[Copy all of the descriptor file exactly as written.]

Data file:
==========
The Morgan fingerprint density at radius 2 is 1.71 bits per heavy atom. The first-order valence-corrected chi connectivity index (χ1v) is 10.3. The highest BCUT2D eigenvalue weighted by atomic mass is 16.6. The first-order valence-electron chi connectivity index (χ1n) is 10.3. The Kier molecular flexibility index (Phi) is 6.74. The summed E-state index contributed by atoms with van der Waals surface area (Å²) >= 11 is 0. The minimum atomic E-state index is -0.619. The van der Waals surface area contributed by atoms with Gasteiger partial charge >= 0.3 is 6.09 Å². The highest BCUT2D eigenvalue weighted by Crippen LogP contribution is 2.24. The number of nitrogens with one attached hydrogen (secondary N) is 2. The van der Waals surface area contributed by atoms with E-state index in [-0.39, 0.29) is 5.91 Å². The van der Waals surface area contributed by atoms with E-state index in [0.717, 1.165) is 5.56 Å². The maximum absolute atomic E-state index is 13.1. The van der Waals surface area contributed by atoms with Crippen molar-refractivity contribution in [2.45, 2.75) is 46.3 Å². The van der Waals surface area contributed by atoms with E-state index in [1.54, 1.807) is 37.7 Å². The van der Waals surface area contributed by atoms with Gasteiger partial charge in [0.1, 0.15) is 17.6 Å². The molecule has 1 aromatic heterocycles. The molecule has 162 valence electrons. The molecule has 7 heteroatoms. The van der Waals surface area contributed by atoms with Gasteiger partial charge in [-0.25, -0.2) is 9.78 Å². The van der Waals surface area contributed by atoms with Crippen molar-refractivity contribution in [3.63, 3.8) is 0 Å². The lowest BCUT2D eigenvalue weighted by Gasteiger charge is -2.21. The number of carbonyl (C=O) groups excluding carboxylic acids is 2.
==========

The Morgan fingerprint density at radius 2 is 1.71 bits per heavy atom. The first-order valence-corrected chi connectivity index (χ1v) is 10.3. The highest BCUT2D eigenvalue weighted by atomic mass is 16.6. The first-order valence-electron chi connectivity index (χ1n) is 10.3. The Kier molecular flexibility index (Phi) is 6.74. The summed E-state index contributed by atoms with van der Waals surface area (Å²) >= 11 is 0. The minimum atomic E-state index is -0.619. The van der Waals surface area contributed by atoms with Gasteiger partial charge >= 0.3 is 6.09 Å². The highest BCUT2D eigenvalue weighted by Crippen LogP contribution is 2.24. The number of nitrogens with one attached hydrogen (secondary N) is 2. The van der Waals surface area contributed by atoms with E-state index in [-0.39, 0.29) is 5.91 Å². The van der Waals surface area contributed by atoms with E-state index in [0.717, 1.165) is 5.56 Å². The maximum absolute atomic E-state index is 13.1. The van der Waals surface area contributed by atoms with Crippen molar-refractivity contribution in [2.45, 2.75) is 46.3 Å². The van der Waals surface area contributed by atoms with E-state index in [1.54, 1.807) is 37.7 Å². The van der Waals surface area contributed by atoms with Gasteiger partial charge in [0.1, 0.15) is 17.6 Å². The molecule has 1 aromatic heterocycles. The molecule has 162 valence electrons. The molecule has 7 heteroatoms. The van der Waals surface area contributed by atoms with Gasteiger partial charge in [-0.25, -0.2) is 9.78 Å². The van der Waals surface area contributed by atoms with Crippen molar-refractivity contribution in [3.63, 3.8) is 0 Å². The lowest BCUT2D eigenvalue weighted by Gasteiger charge is -2.21. The number of carbonyl (C=O) groups excluding carboxylic acids is 2.